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Fantastic Four #605.1

Written by Jonathan Hickman

Art by Mike Choi

Colors by Cris Peter

Review by Bobby Shortle

I began my journey with the first family of superheroes very late. In fact, I don’t think I’d ever read a solo FF book until I picked up Fantastic Four #600. The journey since then has been a wondrous, sometimes confusing, but always engrossing galactic sojourn of sorts. I was astounded and moved by the epic story concluded in issue #604 and touched even deeper by the small tale of friendship delivered in issue #605 and so, it’s an understatement to say that I expected a lot from this month’s installment. From what I had heard the story purported to retell the FF’s origin in a new way. I thought this an apt idea for a .1 issue and I also figured that I knew what to expect. After reading said comic, I think only one word truly describes my feelings about it. Wow.

If I wasn’t reviewing this book for a website and If I wasn’t an overly verbose windbag that’s really all I would say about Jonathan Hickman’s Fantastic Four #605.1.  But since I am a critic and I am prone to long rants, here goes.

If you think that it might be diffucult for a book on it’s six hundred and fifth iteration to be the most original and exciting thing I’ve read this week, you would be right. Truth be told Fantastic Four #605.1  is not the most original and exciting thing I read this week, it’s the most original and exciting thing I’ve read all month. A major part of the high I felt from reading Hickman’s book came from the sheer surprise of where and when the narrative is based.  I will not spoil that for you because it’s something that needs to be experienced. What I will tell you is that Mr. Hickman masterfully weaves a tale that bristles with creative energy because it plays against everything we know and expect from the Fantastic Four.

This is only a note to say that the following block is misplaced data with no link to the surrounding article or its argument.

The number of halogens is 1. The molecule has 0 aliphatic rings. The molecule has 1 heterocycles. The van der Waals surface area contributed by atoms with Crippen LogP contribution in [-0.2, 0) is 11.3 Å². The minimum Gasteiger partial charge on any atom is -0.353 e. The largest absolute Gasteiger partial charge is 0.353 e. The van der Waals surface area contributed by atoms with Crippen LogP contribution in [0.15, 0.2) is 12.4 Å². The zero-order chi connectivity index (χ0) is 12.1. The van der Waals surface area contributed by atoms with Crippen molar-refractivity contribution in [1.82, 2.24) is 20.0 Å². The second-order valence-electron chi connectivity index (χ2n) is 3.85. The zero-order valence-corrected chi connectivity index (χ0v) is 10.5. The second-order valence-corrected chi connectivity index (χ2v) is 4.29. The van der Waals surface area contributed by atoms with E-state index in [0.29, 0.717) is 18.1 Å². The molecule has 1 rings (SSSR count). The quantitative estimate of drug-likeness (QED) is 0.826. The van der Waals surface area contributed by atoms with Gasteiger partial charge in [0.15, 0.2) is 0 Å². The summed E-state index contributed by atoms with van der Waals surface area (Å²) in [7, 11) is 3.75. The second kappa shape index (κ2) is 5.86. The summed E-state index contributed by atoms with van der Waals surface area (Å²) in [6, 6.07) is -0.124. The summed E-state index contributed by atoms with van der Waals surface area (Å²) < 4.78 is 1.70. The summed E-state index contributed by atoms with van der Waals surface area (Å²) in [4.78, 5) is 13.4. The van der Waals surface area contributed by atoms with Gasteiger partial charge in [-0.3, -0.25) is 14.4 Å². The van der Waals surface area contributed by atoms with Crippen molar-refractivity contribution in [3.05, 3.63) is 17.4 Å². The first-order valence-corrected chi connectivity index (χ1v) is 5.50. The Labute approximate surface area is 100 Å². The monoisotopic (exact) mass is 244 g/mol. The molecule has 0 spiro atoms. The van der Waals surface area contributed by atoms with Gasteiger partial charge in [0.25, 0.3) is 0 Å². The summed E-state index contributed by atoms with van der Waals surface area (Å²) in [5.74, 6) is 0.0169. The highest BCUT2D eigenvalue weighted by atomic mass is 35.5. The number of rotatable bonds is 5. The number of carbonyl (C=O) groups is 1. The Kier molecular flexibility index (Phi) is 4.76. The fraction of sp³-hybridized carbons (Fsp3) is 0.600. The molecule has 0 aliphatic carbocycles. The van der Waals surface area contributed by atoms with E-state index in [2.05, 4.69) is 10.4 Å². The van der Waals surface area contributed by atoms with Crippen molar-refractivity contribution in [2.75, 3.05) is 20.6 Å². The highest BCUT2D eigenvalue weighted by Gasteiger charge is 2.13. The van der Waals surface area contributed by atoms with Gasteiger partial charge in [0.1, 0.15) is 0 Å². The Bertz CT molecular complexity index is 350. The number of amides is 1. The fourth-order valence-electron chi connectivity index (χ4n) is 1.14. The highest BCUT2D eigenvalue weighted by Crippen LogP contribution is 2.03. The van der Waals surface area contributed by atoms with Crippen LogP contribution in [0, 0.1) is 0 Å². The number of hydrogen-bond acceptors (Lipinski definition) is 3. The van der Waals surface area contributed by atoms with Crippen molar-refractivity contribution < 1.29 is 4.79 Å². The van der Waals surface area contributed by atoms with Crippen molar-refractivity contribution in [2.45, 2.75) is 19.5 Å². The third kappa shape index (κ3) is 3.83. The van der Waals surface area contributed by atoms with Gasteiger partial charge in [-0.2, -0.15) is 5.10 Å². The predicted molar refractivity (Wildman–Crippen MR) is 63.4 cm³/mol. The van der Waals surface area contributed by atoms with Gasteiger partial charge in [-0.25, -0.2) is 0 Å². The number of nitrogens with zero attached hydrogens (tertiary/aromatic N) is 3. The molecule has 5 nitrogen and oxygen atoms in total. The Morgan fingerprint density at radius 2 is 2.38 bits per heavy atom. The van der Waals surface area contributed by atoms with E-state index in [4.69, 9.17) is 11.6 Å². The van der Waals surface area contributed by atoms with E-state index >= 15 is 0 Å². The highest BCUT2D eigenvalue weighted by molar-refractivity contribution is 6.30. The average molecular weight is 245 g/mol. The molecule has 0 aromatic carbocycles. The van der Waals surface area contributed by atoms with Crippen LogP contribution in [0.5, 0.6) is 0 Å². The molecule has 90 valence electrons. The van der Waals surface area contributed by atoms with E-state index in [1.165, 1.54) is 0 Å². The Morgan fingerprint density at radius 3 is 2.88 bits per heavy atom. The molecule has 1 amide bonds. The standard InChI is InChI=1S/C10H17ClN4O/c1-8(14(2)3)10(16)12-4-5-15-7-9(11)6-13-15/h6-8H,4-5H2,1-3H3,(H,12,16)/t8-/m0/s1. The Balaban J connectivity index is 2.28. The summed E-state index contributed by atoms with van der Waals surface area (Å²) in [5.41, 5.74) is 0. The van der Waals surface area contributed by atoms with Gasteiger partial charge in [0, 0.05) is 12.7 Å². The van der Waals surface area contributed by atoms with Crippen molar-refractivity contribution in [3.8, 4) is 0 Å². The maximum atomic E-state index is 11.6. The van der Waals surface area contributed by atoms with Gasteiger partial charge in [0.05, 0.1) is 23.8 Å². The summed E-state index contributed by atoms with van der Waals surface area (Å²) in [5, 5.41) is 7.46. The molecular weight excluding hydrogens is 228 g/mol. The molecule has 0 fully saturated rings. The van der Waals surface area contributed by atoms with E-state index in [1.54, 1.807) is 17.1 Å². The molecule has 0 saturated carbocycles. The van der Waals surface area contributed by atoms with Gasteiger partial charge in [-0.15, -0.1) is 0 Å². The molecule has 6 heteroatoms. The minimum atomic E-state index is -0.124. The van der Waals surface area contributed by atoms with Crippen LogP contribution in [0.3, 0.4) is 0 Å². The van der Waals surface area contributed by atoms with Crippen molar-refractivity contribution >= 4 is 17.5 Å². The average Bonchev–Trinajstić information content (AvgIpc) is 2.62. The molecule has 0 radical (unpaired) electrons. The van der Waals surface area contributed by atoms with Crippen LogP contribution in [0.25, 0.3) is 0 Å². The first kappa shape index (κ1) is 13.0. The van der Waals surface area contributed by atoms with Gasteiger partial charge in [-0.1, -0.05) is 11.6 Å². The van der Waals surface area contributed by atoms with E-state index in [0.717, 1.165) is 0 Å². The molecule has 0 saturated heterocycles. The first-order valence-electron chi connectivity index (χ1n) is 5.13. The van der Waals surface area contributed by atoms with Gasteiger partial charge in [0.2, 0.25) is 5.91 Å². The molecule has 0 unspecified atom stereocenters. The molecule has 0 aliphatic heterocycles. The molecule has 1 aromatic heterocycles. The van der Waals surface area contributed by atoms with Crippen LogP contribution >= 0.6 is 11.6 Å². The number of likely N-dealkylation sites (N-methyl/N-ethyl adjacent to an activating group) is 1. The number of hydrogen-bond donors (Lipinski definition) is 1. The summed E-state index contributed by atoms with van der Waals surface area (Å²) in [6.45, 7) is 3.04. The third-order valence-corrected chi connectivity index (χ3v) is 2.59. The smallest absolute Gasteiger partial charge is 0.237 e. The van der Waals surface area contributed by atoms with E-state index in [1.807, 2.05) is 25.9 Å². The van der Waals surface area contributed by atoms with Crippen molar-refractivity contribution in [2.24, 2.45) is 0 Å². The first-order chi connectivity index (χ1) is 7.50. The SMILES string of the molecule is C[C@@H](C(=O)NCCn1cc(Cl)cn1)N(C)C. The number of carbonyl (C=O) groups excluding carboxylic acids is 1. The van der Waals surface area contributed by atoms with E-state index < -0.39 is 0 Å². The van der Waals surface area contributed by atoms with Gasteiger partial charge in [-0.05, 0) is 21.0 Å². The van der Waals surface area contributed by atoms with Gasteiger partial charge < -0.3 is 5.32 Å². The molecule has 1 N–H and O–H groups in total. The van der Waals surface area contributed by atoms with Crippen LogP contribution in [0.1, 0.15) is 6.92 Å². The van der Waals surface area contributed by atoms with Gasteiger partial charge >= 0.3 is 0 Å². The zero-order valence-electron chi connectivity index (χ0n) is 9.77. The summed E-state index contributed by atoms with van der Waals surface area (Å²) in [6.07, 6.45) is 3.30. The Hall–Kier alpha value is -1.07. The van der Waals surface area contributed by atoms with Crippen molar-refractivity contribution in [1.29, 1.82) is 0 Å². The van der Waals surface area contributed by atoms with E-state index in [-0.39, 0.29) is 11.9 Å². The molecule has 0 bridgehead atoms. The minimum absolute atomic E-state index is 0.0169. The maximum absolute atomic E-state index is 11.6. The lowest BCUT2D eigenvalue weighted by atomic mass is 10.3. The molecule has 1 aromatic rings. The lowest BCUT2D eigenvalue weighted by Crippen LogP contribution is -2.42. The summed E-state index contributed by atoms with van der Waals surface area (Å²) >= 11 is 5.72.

Mr. Hickman has been penning these characters for years and it’s clear that he knows their voices inside and out. It’s a testament to his abilities that even in the crazy situation presented here, that everything feels completely organic and true to the established universe. Mike Choi, best known for his Witchblade work, sets his signature precise line style loose on the Fantastic Four and it evokes a retro feeling that fits perfectly into the world that Hickman is writing.


Buy It, Buy It, Buy It – This is self assured, ballsy storytelling at its best. Jonathan Hickman has all ready solidified his place as one of the top writers at Marvel, but this might have just shot him right to the apex. If you are a Fantastic Four newb this will confuse you a bit, but try to see through that to the pure genius at work here. If you are a vet I’d be thrilled to know what you think, because to me this is classic level work. Add to that Mike Choi’s evocative art and you have a book not to be missed.

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